Guest Blogger Amy Richmond
Ever since my parents took me on a plane to Disneyland when I was in the first grade–in the days when air travel was restricted primarily to businessmen in suits–I’ve been hooked. Our family took two big trips a year: one by air in the winter and a road trip in the summer. Once I got to high school (and French class), I couldn’t wait to see more.
I spent a month in Switzerland and France when I was 17. That’s when I discovered that I could branch out from the peanut butter sandwiches that were my meal staple–and that Mme. Sczarka hadn’t taught me as much as I thought she had. I couldn’t communicate past “Bonjour” and “Il fait beau.” If the sun wasn’t shining, I was in trouble. But that summer, I learned a lot about life–a good girl could get drunk and survive, an American in Brittany was a very popular entity, and communication isn’t always about words. In fact, it generally isn’t.
When I boarded the plane in Paris to go home, I had one goal. To go back.
Many, many times.
Then my international travel slowed with a career and then a gig as a stay at home mom. I packed the suitcase for my daughter and me to cross the border out of the States a few times, but it wasn’t enough. I missed my fix.
By the time my daughter was 7 or 8, my only New Year’s resolution was to leave the country at least once a year. And ever since then, I’ve fulfilled the goal quite well.
Last month work took me to Birmingham, England. We stayed at the famed Belfry and I was never more grateful for my job than when I walked the beautiful grounds. Contrary to my previous experiences in Britain, the food was delicious. What happened to turn the tide? The staff was solicitous and the people friendly. The work event was a success and then came some pure fun—A few days of girl time with a dear friend.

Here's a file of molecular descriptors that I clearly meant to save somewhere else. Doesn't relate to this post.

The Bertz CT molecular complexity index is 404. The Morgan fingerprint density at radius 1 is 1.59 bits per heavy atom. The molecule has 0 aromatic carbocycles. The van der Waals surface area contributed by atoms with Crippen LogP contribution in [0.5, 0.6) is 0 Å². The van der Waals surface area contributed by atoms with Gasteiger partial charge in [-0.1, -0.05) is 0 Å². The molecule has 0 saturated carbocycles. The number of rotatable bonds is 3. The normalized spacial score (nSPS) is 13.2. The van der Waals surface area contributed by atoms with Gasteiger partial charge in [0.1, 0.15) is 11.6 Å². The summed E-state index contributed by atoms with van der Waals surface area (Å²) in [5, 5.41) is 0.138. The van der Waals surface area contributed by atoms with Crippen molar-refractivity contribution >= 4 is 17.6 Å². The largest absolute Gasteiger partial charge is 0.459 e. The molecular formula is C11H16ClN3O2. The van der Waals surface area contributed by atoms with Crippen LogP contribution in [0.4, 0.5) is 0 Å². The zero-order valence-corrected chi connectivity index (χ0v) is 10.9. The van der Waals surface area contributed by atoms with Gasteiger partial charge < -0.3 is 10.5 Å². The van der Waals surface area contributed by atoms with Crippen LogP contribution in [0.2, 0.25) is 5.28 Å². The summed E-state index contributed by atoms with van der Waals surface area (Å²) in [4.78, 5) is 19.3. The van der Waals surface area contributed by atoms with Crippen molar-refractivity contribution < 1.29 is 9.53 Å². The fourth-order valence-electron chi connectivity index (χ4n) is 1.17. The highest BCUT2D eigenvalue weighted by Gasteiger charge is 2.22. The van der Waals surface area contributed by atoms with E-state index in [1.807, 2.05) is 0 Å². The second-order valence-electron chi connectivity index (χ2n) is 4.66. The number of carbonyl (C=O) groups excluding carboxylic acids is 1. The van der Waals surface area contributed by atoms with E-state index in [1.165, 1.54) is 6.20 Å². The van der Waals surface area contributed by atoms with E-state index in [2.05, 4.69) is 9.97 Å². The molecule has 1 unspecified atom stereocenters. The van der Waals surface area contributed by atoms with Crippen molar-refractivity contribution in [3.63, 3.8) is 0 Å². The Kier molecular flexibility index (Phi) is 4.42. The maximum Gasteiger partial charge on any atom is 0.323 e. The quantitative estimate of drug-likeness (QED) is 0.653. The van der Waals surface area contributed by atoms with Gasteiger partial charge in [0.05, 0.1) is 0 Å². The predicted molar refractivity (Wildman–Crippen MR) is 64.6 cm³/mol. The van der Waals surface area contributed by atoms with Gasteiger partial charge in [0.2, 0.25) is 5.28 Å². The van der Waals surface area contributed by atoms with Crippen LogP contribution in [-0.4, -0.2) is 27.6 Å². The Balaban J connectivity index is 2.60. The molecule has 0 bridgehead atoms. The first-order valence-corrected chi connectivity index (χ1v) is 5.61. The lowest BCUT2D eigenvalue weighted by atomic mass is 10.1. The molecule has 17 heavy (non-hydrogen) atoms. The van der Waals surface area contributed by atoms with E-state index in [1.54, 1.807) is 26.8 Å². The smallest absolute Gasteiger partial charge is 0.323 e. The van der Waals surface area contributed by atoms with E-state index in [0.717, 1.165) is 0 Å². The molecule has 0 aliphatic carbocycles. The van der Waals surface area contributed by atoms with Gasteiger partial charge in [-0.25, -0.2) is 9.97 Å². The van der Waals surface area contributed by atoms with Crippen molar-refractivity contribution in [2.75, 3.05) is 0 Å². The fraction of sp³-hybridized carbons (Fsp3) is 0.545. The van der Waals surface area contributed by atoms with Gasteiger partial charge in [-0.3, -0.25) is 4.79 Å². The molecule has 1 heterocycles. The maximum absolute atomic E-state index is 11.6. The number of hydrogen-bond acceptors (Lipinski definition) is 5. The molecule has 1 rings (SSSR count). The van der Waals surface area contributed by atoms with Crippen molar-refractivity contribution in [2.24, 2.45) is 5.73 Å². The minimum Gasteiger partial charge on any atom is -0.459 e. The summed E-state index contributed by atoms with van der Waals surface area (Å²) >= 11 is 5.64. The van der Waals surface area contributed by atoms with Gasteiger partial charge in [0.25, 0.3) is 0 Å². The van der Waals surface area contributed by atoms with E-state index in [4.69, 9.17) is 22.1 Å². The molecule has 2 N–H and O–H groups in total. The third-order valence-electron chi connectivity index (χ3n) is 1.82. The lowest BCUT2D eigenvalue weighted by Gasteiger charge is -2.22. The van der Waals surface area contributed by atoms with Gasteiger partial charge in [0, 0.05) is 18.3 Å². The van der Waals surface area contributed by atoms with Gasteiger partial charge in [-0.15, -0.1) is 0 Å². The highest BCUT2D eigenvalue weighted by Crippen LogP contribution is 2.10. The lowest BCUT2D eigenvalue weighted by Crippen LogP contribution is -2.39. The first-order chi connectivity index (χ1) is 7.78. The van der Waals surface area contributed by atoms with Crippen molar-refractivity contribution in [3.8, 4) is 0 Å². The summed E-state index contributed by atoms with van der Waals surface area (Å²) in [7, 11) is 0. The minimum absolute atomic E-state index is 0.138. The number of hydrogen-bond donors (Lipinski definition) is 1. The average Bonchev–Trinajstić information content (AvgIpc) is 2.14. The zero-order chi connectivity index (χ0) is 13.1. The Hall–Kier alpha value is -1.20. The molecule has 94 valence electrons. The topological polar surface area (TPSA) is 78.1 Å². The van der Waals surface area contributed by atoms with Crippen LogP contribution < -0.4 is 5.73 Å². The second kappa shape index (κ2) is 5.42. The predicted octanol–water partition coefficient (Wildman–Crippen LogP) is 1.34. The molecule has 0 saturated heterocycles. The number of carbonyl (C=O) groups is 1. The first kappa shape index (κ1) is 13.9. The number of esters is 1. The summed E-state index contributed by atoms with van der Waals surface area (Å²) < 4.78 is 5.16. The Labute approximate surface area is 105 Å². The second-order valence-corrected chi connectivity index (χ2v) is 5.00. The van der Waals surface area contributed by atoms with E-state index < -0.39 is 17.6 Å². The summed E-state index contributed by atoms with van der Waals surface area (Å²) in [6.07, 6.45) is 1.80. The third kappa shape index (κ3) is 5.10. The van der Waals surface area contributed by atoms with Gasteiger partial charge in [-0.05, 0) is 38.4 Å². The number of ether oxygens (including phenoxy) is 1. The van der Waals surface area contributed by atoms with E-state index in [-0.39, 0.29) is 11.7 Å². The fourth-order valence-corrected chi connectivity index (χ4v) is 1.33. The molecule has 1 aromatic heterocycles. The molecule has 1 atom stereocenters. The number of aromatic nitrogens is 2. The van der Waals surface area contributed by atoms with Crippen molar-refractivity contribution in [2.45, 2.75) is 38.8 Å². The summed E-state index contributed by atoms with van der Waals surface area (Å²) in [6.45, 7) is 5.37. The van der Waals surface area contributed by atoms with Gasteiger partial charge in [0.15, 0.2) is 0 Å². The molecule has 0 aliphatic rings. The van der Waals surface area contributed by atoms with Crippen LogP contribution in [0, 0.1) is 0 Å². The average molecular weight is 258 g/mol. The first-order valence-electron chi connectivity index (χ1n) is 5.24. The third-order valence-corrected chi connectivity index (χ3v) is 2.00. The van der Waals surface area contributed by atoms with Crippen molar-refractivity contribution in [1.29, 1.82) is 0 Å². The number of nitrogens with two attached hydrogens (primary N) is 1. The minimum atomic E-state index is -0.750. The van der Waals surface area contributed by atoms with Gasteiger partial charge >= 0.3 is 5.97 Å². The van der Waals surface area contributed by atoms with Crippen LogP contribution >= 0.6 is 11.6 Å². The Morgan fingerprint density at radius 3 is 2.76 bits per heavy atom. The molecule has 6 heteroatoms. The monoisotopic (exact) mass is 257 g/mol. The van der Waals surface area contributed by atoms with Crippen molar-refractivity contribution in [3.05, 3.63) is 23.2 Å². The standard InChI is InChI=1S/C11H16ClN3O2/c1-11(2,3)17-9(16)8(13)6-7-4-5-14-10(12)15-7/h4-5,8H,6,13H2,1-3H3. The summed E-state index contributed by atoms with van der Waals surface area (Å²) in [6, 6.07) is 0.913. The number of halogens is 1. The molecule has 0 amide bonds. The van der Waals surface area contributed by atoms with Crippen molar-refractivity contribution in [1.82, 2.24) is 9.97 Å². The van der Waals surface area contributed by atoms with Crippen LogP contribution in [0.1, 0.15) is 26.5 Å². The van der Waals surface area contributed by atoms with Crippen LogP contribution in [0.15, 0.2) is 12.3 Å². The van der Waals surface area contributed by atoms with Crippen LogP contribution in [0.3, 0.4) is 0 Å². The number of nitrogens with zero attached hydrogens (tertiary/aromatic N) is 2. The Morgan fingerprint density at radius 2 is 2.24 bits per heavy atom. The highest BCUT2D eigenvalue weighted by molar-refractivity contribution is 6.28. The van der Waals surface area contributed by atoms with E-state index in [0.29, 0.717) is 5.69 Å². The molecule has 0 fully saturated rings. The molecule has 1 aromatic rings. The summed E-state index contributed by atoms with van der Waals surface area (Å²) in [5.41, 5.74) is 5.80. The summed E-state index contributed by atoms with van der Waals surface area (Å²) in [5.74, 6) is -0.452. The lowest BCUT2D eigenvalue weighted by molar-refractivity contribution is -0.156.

Kate and I hadn’t spent any concentrated time together since my daughter was 3. Her 4 children were young at the time so even though we were together for a week–and it was wonderful–I don’t know how much one on one time we actually got with 5 kids swarming about.
Kate has long lived in France–and I can take some credit for that. My broken leg from a skiing incident in the Swiss Alps maneuvered a meeting with her husband of almost 30 years. That first meeting–between 2 people whose communication was mostly nonverbal–took place on the night train from Geneva to Paris.
We were well familiar with train travel. Kate and I’d been traveling with Eurail pass in hand for almost 2 months. We hit somewhere between 10-15 countries, using the train as a frequent hotel. We made new friends, picked up additional vocabulary, and formed a life-long bond. Repeatedly sharing a miniscule sleeping compartment will do that to you.
Back on the train for a day trip in England brought back a flood of memories–and made some new. Once again we had an unlimited travel pass and we took advantage. Our first stop was Henley-in-Arden, a quaint town in Warwickshire. We had a lovely lunch in a cozy restaurant before venturing down the one main street to take it all in. We sped through the Heritage Centre after being told we’d want to be there for hours (it was tiny!), checked out the two main churches and tested out the goods at the famous ice cream shop.
And then we hopped back on the train to continue onto Stratford upon Avon. The countryside is lush and lovely. We saw cows, sheep, and lambs. My iPhone didn’t do the scenery justice, but the images are printed indelibly in my mind.
I’d been to Stratford before. We couldn’t see much this visit. By the time we arrived, most everything was shut down for the night, a surprise to this New Yorker, and even for Kate, because it wasn’t late–5 pm–but we took our cue and went back to Birmingham.
The next day we explored the city and as we navigated the streets by foot, we shared stories–current and past. We caught up on the details even though our friendship had never lagged behind. Our chance meeting with the American expat at the Town Hall nudged some talk about meeting husbands, and the long-time effects of that; the visit to the Birmingham Museum and Art Gallery led to a discussion about our current television viewing habits. A boat ride in the canals reminded us of our shared time in Italy. The topics wove in and out, just as our feet did the same on the cobbled streets. The one constant? A friendship we can trust. One that we appreciate.
It made me realize that these days, the best travel moments include connecting with loved friends. The location is just a bonus. But who doesn’t love a good bonus?
Amy lives in NYC–the perfect city for someone who wants to feel like they’re on vacation when they’re at home. You can follow Amy’s travels and adventures on her blog Stop Whining About Your Life. Change It.